The Complete Book of Genesis

The Silence of Isaac
What's really in the Good Book.
May 18 2006 7:04 AM

The Complete Book of Genesis


Chapter 20
How many times are Abraham and Sarah going to pull that old, "she's my sister" con?  Last time they duped Pharaoh. This time their victim is King Abimelech. He's about to seduce Sarah, but God comes to him in a dream and tells him that Sarah and Abraham are married and Abraham is a prophet. Abimelech begs forgiveness, says he's innocent, and then buys off Abraham and Sarah with land, livestock, and silver. (Not explained—why would Abimelech want to seduce Sarah, who is nearly 90 years old?)

Chapter 21
That Sarah is a nasty piece of work. In an earlier chapter, she pimped the slave-girl Hagar to Abraham, then grew furious and exiled Hagar when she got pregnant. Now, having borne her own son Isaac, Sarah throws another fit about Hagar. She orders Abraham to banish Hagar and Ishmael (to protect Isaac's inheritance). With God's endorsement, he casts them out into the wilderness with just bread and a little water.  

David Plotz David Plotz

David Plotz is Slate's editor at large. He's the author of The Genius Factory and Good Book.


Chapter 22
The sacrifice of Isaac: It is the most harrowing story so far. Over and over Genesis tells us how Abraham had longed for a son with Sarah, how it had been the only thing he had ever really wanted. Isaac's birth had been a miracle, foretold by angels. Isaac is always described as his "favored" one. God's order that Abraham sacrifice him seems impossibly cruel. The precise, cinematic detail of the story compounds its horror. This bit of dialogue between father and his doomed son as they walk up the mountain is particularly stunning:

Then Isaac said to his father Abraham, "Father!" And he answered, "Yes, my son." And he said, "Here are the firestone and the wood; but where is the sheep for the burnt offering?" And Abraham said, "God will see to the sheep for His burnt offering, my son."

As a father, I find this nearly impossible to read. The repetition of "my son" is what's especially devastating. Abraham does not try for a moment to distance himself from Isaac, to separate himself from the child he must kill. Isaac remains "my son," "my son."

My initial reaction to this story was: How cruel and manipulative of God! How jealous He is of human love! But that indignation has faded—slightly. After all, the idea of testing fealty by demanding the most painful sacrifice runs through mythology, other religions, fairy tales, movies. Since God is offering the greatest of rewards to Abraham, why shouldn't He demand that Abraham be completely faithful? And at least the Lord has the goodness to let the innocent boy live.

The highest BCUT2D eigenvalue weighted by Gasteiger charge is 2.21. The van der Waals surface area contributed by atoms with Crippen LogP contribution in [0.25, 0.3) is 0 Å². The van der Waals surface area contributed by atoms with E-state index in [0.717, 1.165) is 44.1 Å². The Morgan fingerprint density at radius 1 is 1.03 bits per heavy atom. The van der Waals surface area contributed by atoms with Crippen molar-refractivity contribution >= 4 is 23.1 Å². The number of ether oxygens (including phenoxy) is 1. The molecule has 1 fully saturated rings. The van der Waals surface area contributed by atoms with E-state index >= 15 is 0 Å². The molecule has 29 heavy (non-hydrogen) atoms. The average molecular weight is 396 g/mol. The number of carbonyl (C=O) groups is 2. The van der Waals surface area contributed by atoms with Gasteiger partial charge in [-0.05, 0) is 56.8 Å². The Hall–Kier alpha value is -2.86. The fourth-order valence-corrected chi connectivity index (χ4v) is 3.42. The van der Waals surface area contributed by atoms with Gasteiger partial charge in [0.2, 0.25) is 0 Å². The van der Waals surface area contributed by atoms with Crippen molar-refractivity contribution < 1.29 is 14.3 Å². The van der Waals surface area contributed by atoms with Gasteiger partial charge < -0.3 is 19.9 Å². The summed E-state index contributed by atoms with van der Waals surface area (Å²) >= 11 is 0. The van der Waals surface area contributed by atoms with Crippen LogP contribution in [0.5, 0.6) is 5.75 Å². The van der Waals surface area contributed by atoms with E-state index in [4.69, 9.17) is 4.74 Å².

There is one mysterious absence in this story: Isaac. As soon as he's released, he disappears from the story. He never says a word of thanks—or rebuke—to his father, or to God. What did he think of his near-death, and of his rescue? (Someone should write a novel about this, if it hasn't been done already.)

Chapter 23
This is a forgettable chapter, except for one reason. It begins with the death of Sarah, quickly taken care of in two verses. The remaining 18 verses are devoted to a protracted, confusing description of Abraham haggling to buy a burial site for Sarah in Hebron. Real estate, again! It is the strangely dominant theme of Abraham's life. Practically every chapter about him is crammed with details about land—who owns it, who can buy it, whether God is giving it, whether it's a temporary deal or a permanent one. There's more about real estate than there is about the Lord.

And how little has changed! The very burial site Abraham purchased—called the "Cave of the Patriarchs"—remains the most contentious spot on the West Bank. Jews consider it the second-holiest place on earth, but Hebron is an Arab town. For a generation, Hebron's ultrareligious Jewish settlers and neighboring Palestinians have been engaged in a nasty standoff. Its worst moment occurred in 1994, when a settler named Baruch Goldstein murdered 29 Palestinians at the Cave of the Patriarchs.

Chapter 25
Abraham dies at 175 years old, "a good ripe age, old and contented." Why do people live so long in the Bible? Before the Flood, they routinely live more than 600 years. After the Flood, they still live at least 100 years. Ishmael, for example, passes later in this same chapter at 137 years, which is just about the youngest anyone dies. Is there any good explanation for this? Please don't give me the "it's not true, that's why" answer. I want to know why the authors of the Bible believed it to be true. At the time Genesis was written, thousands of years after Abraham, the Israelites who drafted it were living average life spans: Why did they credit their ancestors with such superhuman health? Was their theory that man got weaker the farther he got from Creation?

Thoughts on Blogging the Bible? Please e-mail David Plotz at


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